“Right now, we are very far from that mix. There is very little effort being made to develop the capabilities of domestic populations, starting from the earliest years of life, where the gaps once entrenched last all the way through life.”

Employers are also not investing enough in ordinary working people through their careers. This cannot be left to the market, which always has a short-term lens as an employer is mainly interested in what a worker could do today, rather than preparing the worker for a new technology or job with another employer, he added.

“There is a basic market failure. The state has to step in, and this has to be an opportunity for the state, private sector, unions and people themselves to collaborate to invest in people regularly through their working lives, so as to keep upskilling, reskilling and making sure that the quality of jobs that are available to them goes up,” he added.

“It is a most neglected element of public policy in too many countries.”

Countries should start thinking about domestic capabilities, skills and human potential as fundamental to both social and economic policies, including economic competitiveness, rather than thinking about what they can do to hold adversaries down, he said.

“Focus first and foremost on what we can do to maximise our own capabilities.”

Mr Tharman also spoke on how the real challenge in getting governments to change their policy approaches lies in re-creating a robust “politics of the centre”.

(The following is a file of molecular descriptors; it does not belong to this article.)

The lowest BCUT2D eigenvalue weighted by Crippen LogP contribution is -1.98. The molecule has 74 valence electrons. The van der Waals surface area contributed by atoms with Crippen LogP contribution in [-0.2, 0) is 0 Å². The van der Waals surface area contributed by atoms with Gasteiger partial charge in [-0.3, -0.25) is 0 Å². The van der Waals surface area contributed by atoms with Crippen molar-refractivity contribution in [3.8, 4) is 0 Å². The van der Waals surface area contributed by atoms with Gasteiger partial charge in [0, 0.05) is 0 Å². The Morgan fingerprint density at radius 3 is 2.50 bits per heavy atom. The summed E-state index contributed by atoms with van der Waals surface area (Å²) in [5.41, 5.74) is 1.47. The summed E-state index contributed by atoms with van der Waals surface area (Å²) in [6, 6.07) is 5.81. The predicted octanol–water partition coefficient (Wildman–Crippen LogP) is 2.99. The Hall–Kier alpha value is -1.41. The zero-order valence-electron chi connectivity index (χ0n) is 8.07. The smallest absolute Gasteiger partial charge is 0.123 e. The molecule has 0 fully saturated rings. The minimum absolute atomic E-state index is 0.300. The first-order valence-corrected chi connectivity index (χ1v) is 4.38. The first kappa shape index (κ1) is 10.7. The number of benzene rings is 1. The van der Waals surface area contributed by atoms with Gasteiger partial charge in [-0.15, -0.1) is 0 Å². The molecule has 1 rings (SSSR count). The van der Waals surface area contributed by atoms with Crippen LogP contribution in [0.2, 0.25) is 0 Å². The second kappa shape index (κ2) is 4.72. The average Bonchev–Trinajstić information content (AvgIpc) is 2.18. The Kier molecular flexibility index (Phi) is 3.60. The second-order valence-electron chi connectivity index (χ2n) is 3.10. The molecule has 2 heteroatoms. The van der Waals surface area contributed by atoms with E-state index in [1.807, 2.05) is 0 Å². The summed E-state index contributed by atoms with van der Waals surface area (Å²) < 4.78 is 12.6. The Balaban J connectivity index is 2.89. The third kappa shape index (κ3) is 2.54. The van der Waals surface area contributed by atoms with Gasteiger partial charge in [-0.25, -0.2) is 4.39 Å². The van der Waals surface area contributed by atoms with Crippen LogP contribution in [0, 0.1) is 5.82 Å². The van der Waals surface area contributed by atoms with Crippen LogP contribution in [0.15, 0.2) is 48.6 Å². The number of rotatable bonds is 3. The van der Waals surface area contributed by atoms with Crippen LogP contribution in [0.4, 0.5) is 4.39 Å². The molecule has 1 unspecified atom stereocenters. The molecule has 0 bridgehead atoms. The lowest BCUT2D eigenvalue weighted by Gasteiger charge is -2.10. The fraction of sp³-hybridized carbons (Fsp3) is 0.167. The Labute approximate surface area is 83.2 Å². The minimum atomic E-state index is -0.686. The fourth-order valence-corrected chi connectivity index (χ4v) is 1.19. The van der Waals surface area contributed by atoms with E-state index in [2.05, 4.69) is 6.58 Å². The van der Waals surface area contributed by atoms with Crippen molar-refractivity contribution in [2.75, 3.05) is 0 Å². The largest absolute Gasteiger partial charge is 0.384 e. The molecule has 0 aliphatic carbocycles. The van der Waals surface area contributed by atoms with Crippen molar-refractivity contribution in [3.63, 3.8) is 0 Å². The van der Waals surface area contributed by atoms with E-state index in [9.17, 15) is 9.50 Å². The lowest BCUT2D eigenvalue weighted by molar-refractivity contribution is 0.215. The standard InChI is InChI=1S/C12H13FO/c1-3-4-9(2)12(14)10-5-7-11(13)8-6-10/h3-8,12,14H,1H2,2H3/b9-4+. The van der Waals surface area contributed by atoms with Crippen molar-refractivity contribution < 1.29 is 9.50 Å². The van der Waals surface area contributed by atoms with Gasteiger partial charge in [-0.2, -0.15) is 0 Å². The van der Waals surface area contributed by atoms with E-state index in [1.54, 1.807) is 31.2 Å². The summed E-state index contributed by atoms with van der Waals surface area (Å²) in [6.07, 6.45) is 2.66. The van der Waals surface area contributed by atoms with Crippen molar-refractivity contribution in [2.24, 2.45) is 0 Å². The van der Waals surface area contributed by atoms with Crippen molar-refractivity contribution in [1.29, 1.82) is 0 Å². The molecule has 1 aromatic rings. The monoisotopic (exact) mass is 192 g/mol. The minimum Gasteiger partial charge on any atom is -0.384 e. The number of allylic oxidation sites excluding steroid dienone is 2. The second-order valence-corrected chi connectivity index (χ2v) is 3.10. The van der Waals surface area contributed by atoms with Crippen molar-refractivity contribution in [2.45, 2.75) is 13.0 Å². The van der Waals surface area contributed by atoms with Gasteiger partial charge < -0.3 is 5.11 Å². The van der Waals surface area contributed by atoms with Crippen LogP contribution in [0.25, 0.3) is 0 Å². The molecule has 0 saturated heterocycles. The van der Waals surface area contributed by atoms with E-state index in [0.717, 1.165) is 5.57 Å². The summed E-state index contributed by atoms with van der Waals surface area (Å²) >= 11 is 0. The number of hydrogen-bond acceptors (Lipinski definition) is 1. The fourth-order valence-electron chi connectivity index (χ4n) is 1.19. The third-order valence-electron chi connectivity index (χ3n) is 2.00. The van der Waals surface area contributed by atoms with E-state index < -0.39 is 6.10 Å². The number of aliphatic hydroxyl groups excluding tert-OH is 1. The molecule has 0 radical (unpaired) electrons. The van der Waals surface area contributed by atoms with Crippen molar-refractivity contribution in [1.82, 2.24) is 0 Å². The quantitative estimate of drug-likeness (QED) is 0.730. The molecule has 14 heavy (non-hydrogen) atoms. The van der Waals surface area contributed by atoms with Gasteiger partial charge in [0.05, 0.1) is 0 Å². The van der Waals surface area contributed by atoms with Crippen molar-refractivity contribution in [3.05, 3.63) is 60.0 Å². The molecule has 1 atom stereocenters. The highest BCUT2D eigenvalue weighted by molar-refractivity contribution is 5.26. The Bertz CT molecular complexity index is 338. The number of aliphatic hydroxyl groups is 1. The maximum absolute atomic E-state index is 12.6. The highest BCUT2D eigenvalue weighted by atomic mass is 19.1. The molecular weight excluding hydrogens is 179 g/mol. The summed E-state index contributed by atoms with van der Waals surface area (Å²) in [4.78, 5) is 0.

“That is a challenge for both those who are left of centre and right of centre, but not far left and far right. We’ve got to find a way… (to) address the needs of the working class and avoid the extreme right taking over,” he said.

“It has fundamentally been a failure of the left, to address the needs of ordinary working people, and has allowed the far right in many advanced countries to win them over... Likewise, the right of centre needs to have a strategy that is not just about free markets and keeping taxes low, or talking about individual responsibility.”

He added: “It is not as if societies have weakened because of an upsurge in individual irresponsibility. People haven’t become suddenly more irresponsible. We face challenges now that require a more active role for the state.”

President meant to preserve integrity of system

Mr Tharman also clarified the role of the President in response to moderator Bronwen Maddox, chief executive of Chatham House.

She had, in her introduction, mentioned that he had recently announced his plans to run as a candidate in the upcoming Presidential Election.

She said the role of the President in Singapore was a “crucial non-party-affiliated role in Singapore, a position that allows that person to challenge the Government on behalf of the people”.

Mr Tharman clarified that the role of the President is not to challenge the Government on behalf of the people.

Rather, “the President is elected directly by the people in order to preserve the integrity of the Singapore system, financial integrity as well as the integrity of key appointments of the public service”, he said.

“It is a very important innovation in our democratic system that we embarked on a few decades ago, and one that I am offering to put myself forward.” He added that he did not wish to say more about the matter beyond clarifying this.